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Splitting DNA

 5 August 2013   Research News

Splitting DNAUnlocking the structure of DNA helicase

One of the key requisites for an organism to be considered living is its ability to multiply. Prior to cell division the cell’s DNA must be duplicated. At the molecular level this involves an incredibly well-regulated process common to all creatures from bacteria to humans. Without DNA replication, life as we know it wouldn’t exist. The procedure relies on two enzyme complexes: a DNA helicase splits the strands of DNA apart enabling the second enzyme complex, a DNA polymerase, to attach organic bases to the new strands. New research from the CSC’s DNA Replication Group reveals the structure of the helicase in complex with its DNA loading factors.

Group leader, Christian Speck, in collaboration with Huilin Li of Stony Brook University, New York, USA is using Cryo-electron microscopy (EM) to image the enzymes. This technique uses exceptionally low temperatures (-210c) to stabilise the molecules enabling incredibly high-resolution pictures to be taken. “It has a distinct advantage over other techniques, since it conserves the natural structure and folding of the proteins. High contrast is generated by Cryo-EM when the protein casts shadows onto itself,” explains Speck.

The researchers combined thousands of images together to generate a 3D representation of the complex. “However,” Speck reveals, “EM only gives you the outer shape.” To localise specific components of the large complex the team used fusion proteins, attached to clefts inside the helicase complex. “When the full picture of the protein came together we got our first ideas about its function. Without this structural model it’s like working in the dark.”

“We observed how the helicase and its loader interact,” explains Speck. “This gave us a clue about the interaction surfaces involved.” With this information the team can now explore the role of these interaction surfaces in helicase recruitment. “The function of the helicase loader is to open up the helicase ring,” confirms Speck, “then the DNA can slip inside.” He is excited to have gotten the first glimpse of this reaction, since it allows his team to watch DNA entering into the complex.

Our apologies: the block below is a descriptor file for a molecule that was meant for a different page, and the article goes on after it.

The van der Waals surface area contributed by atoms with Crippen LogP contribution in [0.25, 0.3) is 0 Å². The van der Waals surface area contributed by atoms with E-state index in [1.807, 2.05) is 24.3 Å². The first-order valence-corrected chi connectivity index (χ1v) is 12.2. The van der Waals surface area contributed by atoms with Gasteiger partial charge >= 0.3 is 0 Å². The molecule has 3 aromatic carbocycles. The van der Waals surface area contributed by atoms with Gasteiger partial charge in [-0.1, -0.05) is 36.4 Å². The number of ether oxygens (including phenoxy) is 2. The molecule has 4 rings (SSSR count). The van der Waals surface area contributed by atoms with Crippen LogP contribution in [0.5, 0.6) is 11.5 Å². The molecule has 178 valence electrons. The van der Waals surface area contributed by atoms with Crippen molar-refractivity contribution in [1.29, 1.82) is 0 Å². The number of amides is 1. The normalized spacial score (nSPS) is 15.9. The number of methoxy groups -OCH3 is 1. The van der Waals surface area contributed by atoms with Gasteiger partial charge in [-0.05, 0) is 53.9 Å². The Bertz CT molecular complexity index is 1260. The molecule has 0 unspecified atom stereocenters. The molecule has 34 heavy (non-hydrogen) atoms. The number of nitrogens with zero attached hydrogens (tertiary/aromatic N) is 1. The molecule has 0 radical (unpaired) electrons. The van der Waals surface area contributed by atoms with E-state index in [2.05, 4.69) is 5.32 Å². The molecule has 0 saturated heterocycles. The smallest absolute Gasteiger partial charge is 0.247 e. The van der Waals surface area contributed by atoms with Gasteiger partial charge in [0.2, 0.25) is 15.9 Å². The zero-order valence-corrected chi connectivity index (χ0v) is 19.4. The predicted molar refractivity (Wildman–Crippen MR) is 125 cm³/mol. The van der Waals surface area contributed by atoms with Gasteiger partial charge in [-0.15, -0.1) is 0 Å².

Uncovering the structural detail of this DNA replication complex has implications for drug design. Speck believes that DNA helicase inhibitors are potentially anti-cancerous. “We know that a natural inhibitor of helicase loading specifically kills cancer cells,” Speck reveals, “while causing cell cycle arrest in normal cells.” Currently no drugs of this type are on the market, but knowing the structure of the helicase’s intermediate state will undoubtedly drive investigation into potential therapies.

Knowing how DNA replicates is a fundamental biological question. This new picture of DNA helicase in complex with its loader is a big stepping-stone, and will fuel novel experimentation in the field. Could it be that we are finally unlocking the mechanism of what it takes to be considered “living”?

MT/BM

Reference
Jingchuan Sun,Cecile Evrin, Stefan A Samel, Alejandra Fernández-Cid,Alberto Riera, Hironori Kawakami, Bruce Stillman, Christian Speck & Huilin Li. Cryo-EM structure of a helicase loading intermediate containing ORC–Cdc6–Cdt1–MCM2-7 bound to DNA. Nature Structural & Molecular Biology 20,944–951(2013) doi:10.1038/nsmb.2629
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